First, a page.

It was an almost unknown opera for western people – Natalka Poltavka by a Ukrainian composer Mykola Vitaliyovych Lysenko. You can call it opera buffa with lyrical elements.
What other roles do you particularly remember from your early years?
Tatyana in Eugene Onegin and Micaëla in Carmen were quite memorable.
Did you ever enter any singing competitions, and do you consider anything like that are a good thing for a young singer?
I received the first prize in the 1997 Mykola Lysenko International Competition (by the way the same composer, who wrote Natalka Poltavka – first role I first sang). Generally, I think competitions are not good for young singers nowadays. But, as always, there are exceptions, for example the BBC Cardiff Singer of the World or Plácido Domingo’s Operalia.
In 2010 you had your European debut at Berlin’s Deutsche Oper, how did that come about and what do you remember most about it?
After an audition Christoph Seuferle, Director of Opera at the Deutsche Oper Berlin, said that he loved my voice and gave me the chance to debut as Tosca. Christoph took a big risk to offer it to an almost unknown singer in the West and I am extremely grateful to him for giving me that chance. And I think the co-operation between this opera house and me is continuing to be very successful – I always feel very welcome there.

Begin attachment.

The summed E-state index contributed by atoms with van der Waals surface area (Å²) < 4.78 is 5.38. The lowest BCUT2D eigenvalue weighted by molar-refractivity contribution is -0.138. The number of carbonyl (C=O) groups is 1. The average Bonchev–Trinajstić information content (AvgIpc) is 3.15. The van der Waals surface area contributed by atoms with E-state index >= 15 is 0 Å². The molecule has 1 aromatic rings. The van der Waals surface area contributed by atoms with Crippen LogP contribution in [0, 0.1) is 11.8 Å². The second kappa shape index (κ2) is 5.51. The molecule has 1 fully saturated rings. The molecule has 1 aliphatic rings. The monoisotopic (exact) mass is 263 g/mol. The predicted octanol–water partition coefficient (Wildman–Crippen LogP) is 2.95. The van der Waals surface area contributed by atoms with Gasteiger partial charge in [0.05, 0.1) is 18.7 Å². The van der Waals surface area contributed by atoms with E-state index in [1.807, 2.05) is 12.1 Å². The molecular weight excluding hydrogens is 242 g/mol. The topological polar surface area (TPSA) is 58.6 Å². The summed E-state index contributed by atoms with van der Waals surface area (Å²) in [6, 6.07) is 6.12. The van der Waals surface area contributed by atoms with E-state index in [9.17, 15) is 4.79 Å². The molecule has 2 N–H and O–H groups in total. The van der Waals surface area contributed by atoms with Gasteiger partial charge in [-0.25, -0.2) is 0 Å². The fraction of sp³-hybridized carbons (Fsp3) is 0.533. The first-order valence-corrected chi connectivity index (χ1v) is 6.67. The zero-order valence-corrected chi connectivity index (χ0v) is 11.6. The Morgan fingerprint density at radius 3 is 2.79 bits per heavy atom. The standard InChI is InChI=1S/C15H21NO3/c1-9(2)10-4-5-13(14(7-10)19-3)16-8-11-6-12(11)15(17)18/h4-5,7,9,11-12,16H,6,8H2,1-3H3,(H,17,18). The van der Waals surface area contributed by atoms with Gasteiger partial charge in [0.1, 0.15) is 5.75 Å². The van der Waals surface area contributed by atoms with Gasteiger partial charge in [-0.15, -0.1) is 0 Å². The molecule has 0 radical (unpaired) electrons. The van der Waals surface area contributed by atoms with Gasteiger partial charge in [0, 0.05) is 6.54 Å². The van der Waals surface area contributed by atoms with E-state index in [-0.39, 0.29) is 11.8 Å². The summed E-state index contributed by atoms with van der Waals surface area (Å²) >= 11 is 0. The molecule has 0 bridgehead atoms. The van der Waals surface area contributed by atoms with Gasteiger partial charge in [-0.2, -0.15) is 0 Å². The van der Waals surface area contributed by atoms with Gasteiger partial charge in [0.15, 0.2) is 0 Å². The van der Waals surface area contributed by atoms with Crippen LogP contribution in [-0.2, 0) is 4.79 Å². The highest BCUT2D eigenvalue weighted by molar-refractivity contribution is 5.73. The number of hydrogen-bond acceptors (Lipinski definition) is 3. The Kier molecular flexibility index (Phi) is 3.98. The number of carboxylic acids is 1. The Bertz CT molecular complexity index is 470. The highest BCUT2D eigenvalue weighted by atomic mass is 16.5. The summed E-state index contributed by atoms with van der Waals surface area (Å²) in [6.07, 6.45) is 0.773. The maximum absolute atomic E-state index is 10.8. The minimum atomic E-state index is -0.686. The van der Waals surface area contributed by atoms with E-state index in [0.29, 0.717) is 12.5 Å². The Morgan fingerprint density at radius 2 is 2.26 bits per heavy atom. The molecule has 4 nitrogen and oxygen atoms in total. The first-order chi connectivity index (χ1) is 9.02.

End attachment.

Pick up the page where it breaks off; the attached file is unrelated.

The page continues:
Your signature roles seem to be as Abigaille, Aida, Lady Macbeth, Santuzza, and Tosca and you sang all these early in your career, where did you sing them first?
Aida and Santuzza were sung first in Kiev, but Tosca, Lady Macbeth, Abigaille, as well as, another role, Odabella in Attila, I sang later.
What are the particular demands of these roles?
First of all, for any role it is vocal technique that is the most important thing. Then we can speculate about different styles, colours, ways of acting, but technique comes first in my opinion.
I suspect much has changed in the way you approach these roles since you first sang them?
It is very individual – I can only speak for myself. The main difference in my approach to all roles is strangely enough more calmness and even judgement; knowing the architecture of the role and where the climaxes are – that is the main characteristics for a good opera singer. Then the music speaks for itself and the audience will be enthusiastic. I can say that I am not all the way there yet to this ideal, but I am trying very hard.
You will make your return to Milan’s La Scala soon as Leonora in ll trovatore and tell us more about that if you can.